US-China Trade Talks to Resume Despite Trump's Tariff Threat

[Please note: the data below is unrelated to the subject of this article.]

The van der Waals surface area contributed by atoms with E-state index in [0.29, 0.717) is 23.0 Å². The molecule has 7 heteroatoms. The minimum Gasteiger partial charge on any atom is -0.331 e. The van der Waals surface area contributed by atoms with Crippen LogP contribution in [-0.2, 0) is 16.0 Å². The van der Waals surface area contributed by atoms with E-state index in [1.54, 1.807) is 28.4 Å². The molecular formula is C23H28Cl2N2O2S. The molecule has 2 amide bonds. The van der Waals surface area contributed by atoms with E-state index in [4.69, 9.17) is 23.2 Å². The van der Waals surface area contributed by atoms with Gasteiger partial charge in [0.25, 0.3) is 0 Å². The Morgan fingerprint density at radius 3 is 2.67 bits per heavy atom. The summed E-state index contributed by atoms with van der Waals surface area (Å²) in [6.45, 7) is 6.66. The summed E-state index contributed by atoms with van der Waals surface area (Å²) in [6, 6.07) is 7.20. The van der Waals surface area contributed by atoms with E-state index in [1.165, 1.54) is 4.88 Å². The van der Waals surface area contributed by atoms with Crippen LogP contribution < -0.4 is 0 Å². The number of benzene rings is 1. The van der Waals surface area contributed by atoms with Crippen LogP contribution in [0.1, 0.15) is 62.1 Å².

Good morning facing a threat of higher tariffs from the United States. Chinese trade delegation tries to make a deal this week there in Washington for two days of talks before those talks could begin President Trump's administration announced higher tariffs on Chinese imports. Take effect at the end of this week these taxes, which are largely paid by US firms and consumers that import the goods are meant to respond after China allegedly backed off some of the terms of a possible trade deal. What's going on here? NPR's rob Schmitz is in Shanghai either. Rob good morning, Steve how did the Chinese delegation get into this situation? Yeah. I think it's a very complicated. And I don't envy, Leo hood, China's leading Goshi eater. He's sort of become the hapless mediator between two leaders have both have lofty expectations from these trade talks on the Beijing side appears leader Xi Jinping was behind the refusal to commit or the backtracking on commitments. We're not sure which that anger the US. There are reports that she himself vetoed many sections of a draft agreement angering President Trump who then of course, took to Twitter to announce his retaliation. So Lille has a stressful trip ahead of him. He's going to have to explain to his American counterparts. What happened and what exactly Beijing is willing to commit to? And they're going to ask the while the clock is ticking significant terrified that will likely have a big impact on global market. I wanna understand how much pressure China's actually under our chief economics. Correspondent Scott Horsely has noted for us that when these tariffs are charged. It's actually US consumers and businesses that pay most of the cost not China. But even with that being the case does China face negative. Effects from all these tariffs. Of course, it does. It's a global economy, and these effect all imports coming from China exports from the Chinese perspective and at the same time. China's economy has been slipping lately the auto industry has slipped twenty percent alone. So it's not great timing for Beijing. Okay. So they've got economic trouble. And even if Americans consumers pay the price, they might buy Chinese goods overtime. So how all of this being described the general public in China where there's not a free media. It's being described it with a lot of caution China's government controls the media Twitter's blocked and Beijing has been working hard to ensure the news of Trump's angry tweets threatening more tariffs were nowhere to be seen this week. And social media sites were deleting any mention of them, I went downstairs from the NPR bureau today to talk to people on the street to try and get a sense of what they knew about the negotiations. Most people I spoke to answer my questions like this gentleman. He's a Forty-five year old, man. His name is Joe, Jim. I

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